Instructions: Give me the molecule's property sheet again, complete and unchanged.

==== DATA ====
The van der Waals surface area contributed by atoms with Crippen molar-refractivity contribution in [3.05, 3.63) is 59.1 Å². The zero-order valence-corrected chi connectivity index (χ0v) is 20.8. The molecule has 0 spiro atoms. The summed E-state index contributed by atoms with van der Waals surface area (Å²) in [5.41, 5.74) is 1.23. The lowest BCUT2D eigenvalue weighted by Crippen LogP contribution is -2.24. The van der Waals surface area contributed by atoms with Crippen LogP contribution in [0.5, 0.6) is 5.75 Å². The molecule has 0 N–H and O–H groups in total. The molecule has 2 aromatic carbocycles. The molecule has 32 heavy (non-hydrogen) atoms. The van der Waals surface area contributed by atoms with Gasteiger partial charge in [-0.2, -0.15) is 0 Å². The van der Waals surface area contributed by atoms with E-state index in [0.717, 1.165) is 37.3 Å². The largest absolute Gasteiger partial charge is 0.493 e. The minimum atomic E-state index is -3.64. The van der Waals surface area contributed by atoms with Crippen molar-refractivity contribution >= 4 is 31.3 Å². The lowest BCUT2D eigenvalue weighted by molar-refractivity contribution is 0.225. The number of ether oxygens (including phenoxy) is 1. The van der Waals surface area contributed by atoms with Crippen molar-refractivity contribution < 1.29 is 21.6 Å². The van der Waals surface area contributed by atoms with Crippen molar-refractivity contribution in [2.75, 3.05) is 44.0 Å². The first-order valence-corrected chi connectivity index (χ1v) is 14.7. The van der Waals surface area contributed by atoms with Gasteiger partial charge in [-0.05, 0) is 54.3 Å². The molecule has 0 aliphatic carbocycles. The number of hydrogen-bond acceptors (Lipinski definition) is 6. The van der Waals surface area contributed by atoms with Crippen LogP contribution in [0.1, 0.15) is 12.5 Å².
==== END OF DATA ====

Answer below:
The van der Waals surface area contributed by atoms with Crippen molar-refractivity contribution in [3.05, 3.63) is 59.1 Å². The zero-order valence-corrected chi connectivity index (χ0v) is 20.8. The molecule has 0 spiro atoms. The summed E-state index contributed by atoms with van der Waals surface area (Å²) in [5.41, 5.74) is 1.23. The lowest BCUT2D eigenvalue weighted by Crippen LogP contribution is -2.24. The van der Waals surface area contributed by atoms with Crippen LogP contribution in [0.5, 0.6) is 5.75 Å². The molecule has 0 N–H and O–H groups in total. The molecule has 2 aromatic carbocycles. The molecule has 32 heavy (non-hydrogen) atoms. The van der Waals surface area contributed by atoms with Gasteiger partial charge in [-0.2, -0.15) is 0 Å². The van der Waals surface area contributed by atoms with E-state index in [0.717, 1.165) is 37.3 Å². The largest absolute Gasteiger partial charge is 0.493 e. The minimum atomic E-state index is -3.64. The van der Waals surface area contributed by atoms with Crippen molar-refractivity contribution >= 4 is 31.3 Å². The lowest BCUT2D eigenvalue weighted by molar-refractivity contribution is 0.225. The number of ether oxygens (including phenoxy) is 1. The van der Waals surface area contributed by atoms with Crippen molar-refractivity contribution < 1.29 is 21.6 Å². The van der Waals surface area contributed by atoms with Crippen molar-refractivity contribution in [2.75, 3.05) is 44.0 Å². The first-order valence-corrected chi connectivity index (χ1v) is 14.7. The van der Waals surface area contributed by atoms with Gasteiger partial charge in [-0.05, 0) is 54.3 Å². The molecule has 0 aliphatic carbocycles. The number of hydrogen-bond acceptors (Lipinski definition) is 6. The van der Waals surface area contributed by atoms with Crippen LogP contribution in [0.1, 0.15) is 12.5 Å².